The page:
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3 de April de 1847 Sábado Santo - Barcelona en 1847: llegada y burocracia (906 + 35)

Arrival at Barcelona, and Tribulations at the Customhouse

The next morning I rose as they were warping the steamer into port. The city lay beautifully in the center of its amphitheater of hills. Upon the left, as we faced it, towered up Montjuich, with its lofty and impregnable fortress, so famous, unhappily, in civil broil. To the right and near us, was the fine mole, behind which was the suburb of Barceloneta, with its painted dwellings and its crowd of factories and busy industry. In the inner harbor, just in front of us, lay quite a fleet of vessels, from many nations, all with their colors at half-mast, to betoken the solemnity of the religious festival. The buildings of the city-proper looked white and imposing in the distance, and every thing ashore was inviting enough to make us more and more impatient of the health-officer’s delay. At last, that functionary came: took our papers, as if we had been direct from Constantinople, with the plague sealed up in a dispatch for him: but finding, officially, as he knew, in fact, before, that we were just from La Ciotat, and had with us no contagion, he finally gave us leave to land and be persecuted at the Custom-house. Leaving our luggage to be trundled up in solido after us, we gave ourselves into the hands of the boatmen, who landed us safely charged us mercifully, and bade us “go with God.”

After a short walk we reached a gate where we were told to halt and give our names to an officer. We dictated and he wrote, but I trust he may not be held to strict account for the perverted and unchristian style in which he handed us down to posterity and the police. Many a more innocent looking word than he made of my name, have I seen (in Borrow’s “Zincali,” for instance) traced all the way back to the Sanscrit. After being thus translated into Catalan we were called up, by our new titles, to be searched. This process was not very easy to bear patiently, for the custom-house officers are the principal agents through whom France fraternizes with Catalonia, in the smuggling-line, and we felt that they might, with a good conscience, have said nothing about our gnats, after having swallowed so many camels of their own. Nevertheless, we all managed to keep temper, except the Italian, who, as he had never gone twenty miles, in his own country, without having to bribe a custom-house squad, felt it his duty to be especially indignant at the same thing, when away from home. He had designed (he said) to give the rascals a “petseta” (as he would persist in calling the peseta, or twenty-cent-piece) but he would not encourage such villainy! The officials shrugged their shoulders, thought that something must be wrong, felt his pockets over again, and after having politely requested him to pull out the contents, begged him to “pasar adelante,” or, in other words, get out of the way, with his nonsense. He was prudent enough to obey, but not without some very didactic observations upon “questi Spagnoli,” in general, and inspectors of the customs, especially. We then marched to the palace-square, upon which the “Cafe de las siete puertas,” opened one of its seven portals to welcome us to breakfast. The Custom-house was opposite, and in due season we became possessed of our carpet-bags, and proceeded to the “Fonda del Oriente,” which had been recommended to us as the best hotel in the city.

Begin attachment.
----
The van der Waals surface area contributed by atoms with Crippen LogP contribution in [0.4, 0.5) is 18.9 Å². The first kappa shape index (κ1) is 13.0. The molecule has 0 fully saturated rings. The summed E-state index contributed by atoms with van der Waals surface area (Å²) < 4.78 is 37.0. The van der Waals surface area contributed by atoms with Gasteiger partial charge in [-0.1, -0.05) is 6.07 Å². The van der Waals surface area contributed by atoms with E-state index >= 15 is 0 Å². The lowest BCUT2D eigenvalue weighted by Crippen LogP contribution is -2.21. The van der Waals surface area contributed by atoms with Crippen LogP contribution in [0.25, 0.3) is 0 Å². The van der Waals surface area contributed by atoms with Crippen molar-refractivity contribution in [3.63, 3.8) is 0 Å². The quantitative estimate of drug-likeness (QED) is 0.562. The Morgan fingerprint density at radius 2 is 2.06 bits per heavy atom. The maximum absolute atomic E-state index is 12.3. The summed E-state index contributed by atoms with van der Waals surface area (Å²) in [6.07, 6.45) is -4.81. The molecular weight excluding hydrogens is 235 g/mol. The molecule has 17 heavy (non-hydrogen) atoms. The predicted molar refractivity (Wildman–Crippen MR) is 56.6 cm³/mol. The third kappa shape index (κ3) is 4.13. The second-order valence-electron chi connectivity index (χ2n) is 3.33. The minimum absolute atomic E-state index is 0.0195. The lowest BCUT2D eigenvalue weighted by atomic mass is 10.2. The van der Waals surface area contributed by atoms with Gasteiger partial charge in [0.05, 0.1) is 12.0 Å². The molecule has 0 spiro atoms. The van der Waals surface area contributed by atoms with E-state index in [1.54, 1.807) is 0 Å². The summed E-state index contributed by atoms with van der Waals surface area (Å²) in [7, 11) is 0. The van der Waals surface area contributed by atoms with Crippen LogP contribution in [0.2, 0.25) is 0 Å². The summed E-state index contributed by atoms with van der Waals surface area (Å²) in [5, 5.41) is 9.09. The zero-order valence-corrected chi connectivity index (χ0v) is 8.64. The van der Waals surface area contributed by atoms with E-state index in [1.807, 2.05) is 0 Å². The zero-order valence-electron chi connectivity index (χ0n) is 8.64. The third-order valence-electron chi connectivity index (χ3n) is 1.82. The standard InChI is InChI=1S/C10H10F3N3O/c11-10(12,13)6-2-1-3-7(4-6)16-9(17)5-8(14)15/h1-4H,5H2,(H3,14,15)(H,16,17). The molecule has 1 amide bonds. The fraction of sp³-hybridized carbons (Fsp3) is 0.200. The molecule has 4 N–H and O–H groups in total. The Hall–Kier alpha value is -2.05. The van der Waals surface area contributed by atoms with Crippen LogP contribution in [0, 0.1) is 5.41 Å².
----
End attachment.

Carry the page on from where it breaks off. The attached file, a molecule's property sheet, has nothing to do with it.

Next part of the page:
The Fonda is a fine-looking house, fronting on the Rambla, the principal public walk, and would, no doubt, be very comfortable among the orientals, with whom its name asserts consanguinity; but as the cold spring wind still whistled from the hills, it gave us small promise of comfort, with its tiled floors uncarpeted, its unchimneyed walls, and its balconies with long, wide windows, so admirable to look out from, and so convenient for the breeze to enter. I pulled aside the crimson curtains which shut up my bed in an alcove, and there came from it an atmosphere so damp and chill, that I did not wonder at the hoarseness of the artists in the adjoining chamber, who were rehearsing what would have been a trio, had not the influenza added another part. It being very obvious that comfort and amusement were only to be found out of doors, we soon had a rendezvous in the court. The Fonda was a famous gathering-place of diligences, and there was one which had just arrived. We had made large calculations upon the grotesqueness of these vehicles, for we had all read the strange stories which travelers tell of them; but, unhappily, the one before us was a capital carriage, of the latest style and best construction, and the conductor and postillion looked and swore very much after the manner of the best specimens of their class in France and Italy. Only the mules excited our wonder. There were eight of them—tall, powerful animals, and each was shorn to the skin, from hough to shoulder-point, with little tufts upon the extremities of ears and tail. They might readily have passed for gigantic rats, of an antediluvian species with a hard name, or a new variety of Dr. Obed Batteus’s “Vespertilio horribilis Americanus.”

Severn Teackle Wallis (1849). Glimpses of Spain; or, Notes of an unfinished tour in 1847. New York: Harper & Brothers. Found here.

Comment

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